OT: Winter Storm Likely to Impact Our Area 1/16-17

Status
Not open for further replies.

RU848789

Legend
Jul 27, 2001
55,192
32,214
113
Metuchen, NJ
As we've been discussing in the pattern thread, the first threat of the ongoing cold and potentially snowy pattern likely through the end of January, is now about 5 days away. Specifically, a major winter storm is now very likely for the NE US and parts of the SE US and Mid-Atlantic, too. For our area, if the track is inland or just on the coast, there would be some snow to start for the 95 corridor, but mostly rain, with heavy snows 30-50 miles inland of 95. If the track is a bit offshore, everyone gets a major snowstorm (major to me is 8" or more and >12" is on the table) and if the track is well offshore it could be several inches of snow for 95 towards the coast with less inland. Way, way, way too early for any specific forecast, as per the wide range of potential outcomes - the take home message here is simply that a potentially impactful winter storm is looking likely for our area late Sunday into Monday.

Right now 2 of the 4 global models have track a bit inland (GFS/CMC) with a bit of snow to start and then mostly rain for 95 and some heavy snow and then mix well inland, while one (Euro) has a coastal hugger with snow to rain for the 95 corridor and heavy snows just NW of 95, while one (UK) has a major snowstorm for our entire area, so a wetter solution for the 95 corridor looks just a bit more likely. Still 5 days out and track errors at this point are still at least 200 miles, so everything except a complete rainstorm for everyone and a complete miss for everyone are very much in play (and even a rainstorm and a miss are not totally out of the question, but are far less likely). Also, right now most of the models have heavy snows down into GA/SC/NC/VA/MD (away from the coast) on Sunday, which is typical for a "Miller A" type winter storm that gets its start near/in the Gulf of Mexico and then usually moves to just off the coast of NC and then moves up the coast (or inland) as a nor'easter in our area.

With regard to model accuracy at this point, the NHC forecast track error for fully formed tropical systems is within a circle of radius of 200 miles at 5 days and we're at about 5 days before the event here and the forecast error for a poorly sampled system currently in the Pacific right now, which will morph and possibly phase in various unpredictable ways over the next 5 days, is a bit higher than that. And all we'd need for the GFS/CMC runs is a shift of about 100-150 miles for heavy snow along 95 and we'd need a shift of maybe 50 miles for that for the Euro. Also, note that the ensemble forecasts for at least the GFS and Euro (where the models are run dozens of times with variation of the initial conditions to gauge sensitivity of the models to those) indicate that the ensemble mean track is offshore and much snowier for the 95 corridor/coast and ensembles are often used by more pros at this point than any individual operational model run.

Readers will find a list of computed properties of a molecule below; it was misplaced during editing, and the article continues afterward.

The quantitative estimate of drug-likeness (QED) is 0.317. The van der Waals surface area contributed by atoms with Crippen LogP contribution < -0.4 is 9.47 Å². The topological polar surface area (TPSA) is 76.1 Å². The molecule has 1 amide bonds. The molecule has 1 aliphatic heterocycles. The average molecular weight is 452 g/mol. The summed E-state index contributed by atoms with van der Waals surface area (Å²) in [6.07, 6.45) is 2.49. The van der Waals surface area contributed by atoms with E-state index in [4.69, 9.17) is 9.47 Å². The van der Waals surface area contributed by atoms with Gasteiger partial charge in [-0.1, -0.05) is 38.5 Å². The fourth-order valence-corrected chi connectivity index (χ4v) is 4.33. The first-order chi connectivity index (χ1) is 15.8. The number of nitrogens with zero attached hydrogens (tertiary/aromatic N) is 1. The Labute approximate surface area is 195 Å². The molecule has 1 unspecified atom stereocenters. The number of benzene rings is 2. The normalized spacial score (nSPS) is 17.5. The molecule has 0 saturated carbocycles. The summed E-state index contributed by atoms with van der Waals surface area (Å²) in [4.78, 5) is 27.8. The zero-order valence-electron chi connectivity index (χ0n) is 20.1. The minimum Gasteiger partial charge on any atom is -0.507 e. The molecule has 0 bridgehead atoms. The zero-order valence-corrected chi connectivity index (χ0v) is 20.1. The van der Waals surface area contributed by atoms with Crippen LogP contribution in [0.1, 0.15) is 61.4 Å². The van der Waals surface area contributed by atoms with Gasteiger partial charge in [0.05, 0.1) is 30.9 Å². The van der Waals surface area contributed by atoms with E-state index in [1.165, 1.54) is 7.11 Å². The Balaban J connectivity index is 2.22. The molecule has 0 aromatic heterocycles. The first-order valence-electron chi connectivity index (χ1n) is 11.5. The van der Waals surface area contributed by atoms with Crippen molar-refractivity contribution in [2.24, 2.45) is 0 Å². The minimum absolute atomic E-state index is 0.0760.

One last point: no matter what, we're going to have an astronomical high tide on Monday, so if we do get a strong coastal storm, coastal erosion and flooding could become an issue. Too early for model maps and stuff yet, IMO, but these are readily available in the storm threads on the weather boards linked below (or from Pivotal or Tropical Tidbits sites). This afternoon's NWS-NYC discussion was pretty good, below.

https://www.33andrain.com/topic/2076-116-17-high-impact-winter-weather-event/page/9/

https://www.americanwx.com/bb/topic...-jan-15-into-early-monday-jan-17-2022/page/8/

https://www.weather.gov/phi/

Area Forecast Discussion
National Weather Service New York NY
352 PM EST Tue Jan 11 2022

LONG TERM /THURSDAY THROUGH TUESDAY/...

Meanwhile, another shortwave moves onshore along the Pacific
Northwest on Thursday before digging south across the Central
US this weekend. In collaboration with neighbors, nudged PoPs
up a bit over NBM Sunday night and Monday as 12z guidance has
come into better agreement this cycle that a surface low
develops over the Southeast this weekend before moving north and
east. Global ensemble means track the low near the 40/70
benchmark early Monday, which would help keep the region cold
enough for all snow. However, with uncertainty as to the exact
strength and position of the low, the finer details will still
need to be resolved. Given a bit better consistency/convergence
with models and their respective ensembles systems, the
potential exists for a storm system to impact the region late
this weekend into early next week.
 
Last edited:
  • Like
Reactions: Sir ScarletKnight

e5fdny

Hall of Famer
Gold Member
Nov 11, 2002
48,629
28,034
113
Keep me in the loop.

This one could affect me personally and more nerve-wracking, professionally.
 
  • Like
Reactions: RU848789

RU848789

Legend
Jul 27, 2001
55,192
32,214
113
Metuchen, NJ
Interesting discussions from the NWS in Philly and NYC, with the Philly office more pessimistic on snow than the NY office, but both noting the high degree of uncertainty and wide range of possible solutions this far out; the NYC discussion also notes the difference between the more inland operational models and their more coastal ensemble means, which add to the uncertainty. Since the energy which will become our storm won't be on shore and highly sampled until Thursday morning, the model runs until then need to be taken with a grain of salt.